I’m George Walker. This past weekend the IU Opera opened their production of Mozart’s The Magic Flute, with performances on Friday and Saturday. This weekend there’ll be performances on Friday and Saturday the 24th and 25th.
Our guests are The Magic Flute’s villains, Monostatos. Played on alternate nights by Jason Edelstein and Lucas Newman-Johnson. Tenor Jason Elestein is from Paramus, New Jersey, studies with Timothy Noble. Baritone Lucas Newman-Johnson, a central Illinois native, works with Russell Tomas.
At this time in Vienna, Mozart made Monostatos’s music sound a bit Turkish, a bit of the outsider. Jason, did you feel a bit of the outsider? The role definitely, in the staging and music itself, the character is definitely an outsider. Just by our costuming. How represented on stage. Our expressions, our movement … we’ve been directed to walk and move in such a way, that no other character does. Definitely are on the outside. We’re part of Sarastro’s domain, but even in the domain, you feel like sort of an outsider. We have a part, point of power, but we’re also still subject to some of his cruelty. It definitely makes us kind of the villain. Hopefully posed on some of those heart-strings. We’ll see.
Lucas: Well, personally I feel very welcomed by the cast. This my first show at Jacobs. I’ve made a lot of friends and feel like the scenery of the set is welcoming me with open arms. But in terms, in terms of the onstage presentation. Yah, I agree with everything that Jason said. The goal is, the character sort of sticks out like a sore thumb. Yah, he’s grungy, creepy, dirty. I find it very fun. Very entertaining to play. It’s a lot of sort of over the top acting. It’s nice, the comic relief at times. The characterization is something that we’ve been kind of careful with. As you mentioned earlier, the music that he sings would have sounded to Viennese ears as Turkish. The character himself is, in the libretto, a sort of racial caricature. So I think that the staging, we’ve done, has taken us in a less racist direction, which is very necessary for putting the show on. I’ve a captured outsiderness in a healthier way.
The two of you, basically team up with the Queen of the Night and become her allies. Jason’s take on that:
It’s a very interesting idea. You know, we’re part of Sarastro’s domain. Though, the kind of the way we’re making this character, is someone who has power, but also being punished. So, when we see Pamina. You know, we’re seeing a woman in this domain. It’s the character’s want and desire to be with her. We really want , to get a look at this beautiful, you now, young maiden. That Sarastro has in no better words, abducted. You know, we take pride in our work in a way that would seem comical. You know our reward for capturing Tamino and bringing him back in, is seventy-seven lashes on the feet from Sarastro. Wow, what did we do to deserve this! And Sarastro is like, no need to thank.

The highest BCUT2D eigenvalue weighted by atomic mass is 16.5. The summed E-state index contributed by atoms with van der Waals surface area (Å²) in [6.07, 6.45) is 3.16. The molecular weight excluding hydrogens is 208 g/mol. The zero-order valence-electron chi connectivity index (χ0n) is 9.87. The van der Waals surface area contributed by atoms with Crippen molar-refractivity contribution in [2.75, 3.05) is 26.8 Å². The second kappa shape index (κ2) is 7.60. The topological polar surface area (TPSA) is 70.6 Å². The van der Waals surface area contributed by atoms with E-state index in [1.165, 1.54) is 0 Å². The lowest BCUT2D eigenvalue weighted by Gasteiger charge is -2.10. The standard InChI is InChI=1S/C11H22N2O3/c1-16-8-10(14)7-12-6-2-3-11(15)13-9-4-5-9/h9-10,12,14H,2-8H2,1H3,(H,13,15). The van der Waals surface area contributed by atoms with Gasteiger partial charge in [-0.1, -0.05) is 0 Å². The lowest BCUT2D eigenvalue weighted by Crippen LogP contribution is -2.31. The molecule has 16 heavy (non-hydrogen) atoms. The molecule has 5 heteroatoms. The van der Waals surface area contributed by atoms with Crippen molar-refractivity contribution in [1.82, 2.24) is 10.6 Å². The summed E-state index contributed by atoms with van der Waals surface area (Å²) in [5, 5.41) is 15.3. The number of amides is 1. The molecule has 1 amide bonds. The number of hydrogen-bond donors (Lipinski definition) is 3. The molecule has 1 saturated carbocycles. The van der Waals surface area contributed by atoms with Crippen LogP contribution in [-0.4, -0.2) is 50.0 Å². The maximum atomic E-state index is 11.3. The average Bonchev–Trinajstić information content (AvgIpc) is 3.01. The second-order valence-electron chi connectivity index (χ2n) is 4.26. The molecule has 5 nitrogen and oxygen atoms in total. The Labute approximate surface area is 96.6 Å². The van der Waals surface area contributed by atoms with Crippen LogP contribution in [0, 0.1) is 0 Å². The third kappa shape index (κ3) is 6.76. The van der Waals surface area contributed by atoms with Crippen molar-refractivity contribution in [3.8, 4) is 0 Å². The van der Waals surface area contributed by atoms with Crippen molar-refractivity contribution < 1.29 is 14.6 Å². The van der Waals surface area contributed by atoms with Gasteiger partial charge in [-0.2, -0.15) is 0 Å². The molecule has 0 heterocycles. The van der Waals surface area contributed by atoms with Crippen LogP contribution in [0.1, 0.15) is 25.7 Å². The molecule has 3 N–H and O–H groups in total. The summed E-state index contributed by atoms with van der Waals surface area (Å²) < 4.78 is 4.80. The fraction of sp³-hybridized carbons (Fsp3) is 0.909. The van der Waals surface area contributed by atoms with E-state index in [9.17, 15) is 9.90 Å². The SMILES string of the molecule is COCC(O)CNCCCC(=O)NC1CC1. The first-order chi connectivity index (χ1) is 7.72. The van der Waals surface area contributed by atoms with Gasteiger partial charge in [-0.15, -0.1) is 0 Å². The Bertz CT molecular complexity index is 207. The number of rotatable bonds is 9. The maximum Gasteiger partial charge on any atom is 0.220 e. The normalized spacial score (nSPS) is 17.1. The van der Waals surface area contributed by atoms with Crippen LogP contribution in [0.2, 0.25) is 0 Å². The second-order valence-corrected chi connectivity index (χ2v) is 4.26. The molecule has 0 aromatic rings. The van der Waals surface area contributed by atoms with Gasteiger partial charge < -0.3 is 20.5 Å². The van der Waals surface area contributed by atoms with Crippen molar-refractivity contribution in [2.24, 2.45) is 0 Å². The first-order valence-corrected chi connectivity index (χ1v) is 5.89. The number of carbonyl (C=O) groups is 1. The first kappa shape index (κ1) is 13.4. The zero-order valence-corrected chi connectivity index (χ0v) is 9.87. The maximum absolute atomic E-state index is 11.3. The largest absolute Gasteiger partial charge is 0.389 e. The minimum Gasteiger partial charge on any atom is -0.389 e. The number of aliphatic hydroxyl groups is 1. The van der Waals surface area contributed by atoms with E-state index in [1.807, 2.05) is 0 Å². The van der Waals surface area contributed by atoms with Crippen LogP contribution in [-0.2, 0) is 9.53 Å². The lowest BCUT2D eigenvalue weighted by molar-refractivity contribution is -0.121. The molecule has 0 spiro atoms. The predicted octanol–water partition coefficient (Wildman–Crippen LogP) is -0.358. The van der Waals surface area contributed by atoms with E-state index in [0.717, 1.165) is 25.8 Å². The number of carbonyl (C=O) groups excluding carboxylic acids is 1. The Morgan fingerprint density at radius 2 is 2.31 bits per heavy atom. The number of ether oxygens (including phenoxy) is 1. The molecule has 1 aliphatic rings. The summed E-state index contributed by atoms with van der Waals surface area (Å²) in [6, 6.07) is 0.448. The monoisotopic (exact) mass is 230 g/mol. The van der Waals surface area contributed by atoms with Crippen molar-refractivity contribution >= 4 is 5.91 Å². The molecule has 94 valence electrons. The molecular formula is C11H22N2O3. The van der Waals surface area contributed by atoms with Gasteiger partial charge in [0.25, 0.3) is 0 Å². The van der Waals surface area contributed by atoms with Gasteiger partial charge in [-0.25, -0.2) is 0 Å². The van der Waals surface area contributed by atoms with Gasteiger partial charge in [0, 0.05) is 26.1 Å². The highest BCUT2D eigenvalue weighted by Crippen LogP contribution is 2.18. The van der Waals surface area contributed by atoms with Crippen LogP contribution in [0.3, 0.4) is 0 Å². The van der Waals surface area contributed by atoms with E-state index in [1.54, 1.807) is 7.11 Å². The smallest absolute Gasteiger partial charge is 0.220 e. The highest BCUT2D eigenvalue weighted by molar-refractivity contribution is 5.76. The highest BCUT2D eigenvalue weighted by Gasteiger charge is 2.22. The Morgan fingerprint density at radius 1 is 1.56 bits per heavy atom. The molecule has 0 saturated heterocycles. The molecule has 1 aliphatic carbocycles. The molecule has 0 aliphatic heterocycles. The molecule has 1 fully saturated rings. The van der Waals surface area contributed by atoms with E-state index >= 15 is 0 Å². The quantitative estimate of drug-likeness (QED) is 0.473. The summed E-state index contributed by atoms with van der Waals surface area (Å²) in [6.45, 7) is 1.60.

In the second act, we come out. We are saying that, okay, we’ll help you get your power back, but only if you promise to get your daughter to marry us. Yes, definitely, our character looks away and she is like, has her fingers crossed behind her back. Yah, like I’m really going to give my daughter up to this guy for doing this. We’re in it, for it.
Lucas: I think for people who come see the show, understand the plot, too much. It kinda doesn’t make sense. As Jason says, there’s no…you don’t get any explanations for why this changing of sides happens. I think that the libretto, for me, I feel as though it makes sense, the Queen of the Night and Monostatos are sort of on the same plane. In terms of they’re both, They’re goals in this show, they’re very single minded. They have something they want. That’s the full motivation. The Queen of the Night, her whole stick is, she’s here for revenge. So the fact that they team up in the end makes a lot of sense to me. They’re both desperate people, with one thing on their minds. And here they are, doing whatever they can to get it.
This past weekend the IU Opera opened their production of Mozart’s The Magic Flute. This week-end they’re be performances on Friday and Saturday, the 24th and the 25th. Our guests are The Magic Flute’s Villains, Monostatos played on alternate nights by Jason Edelstein and Lucas Newman-Johnson.
I’m George Walker.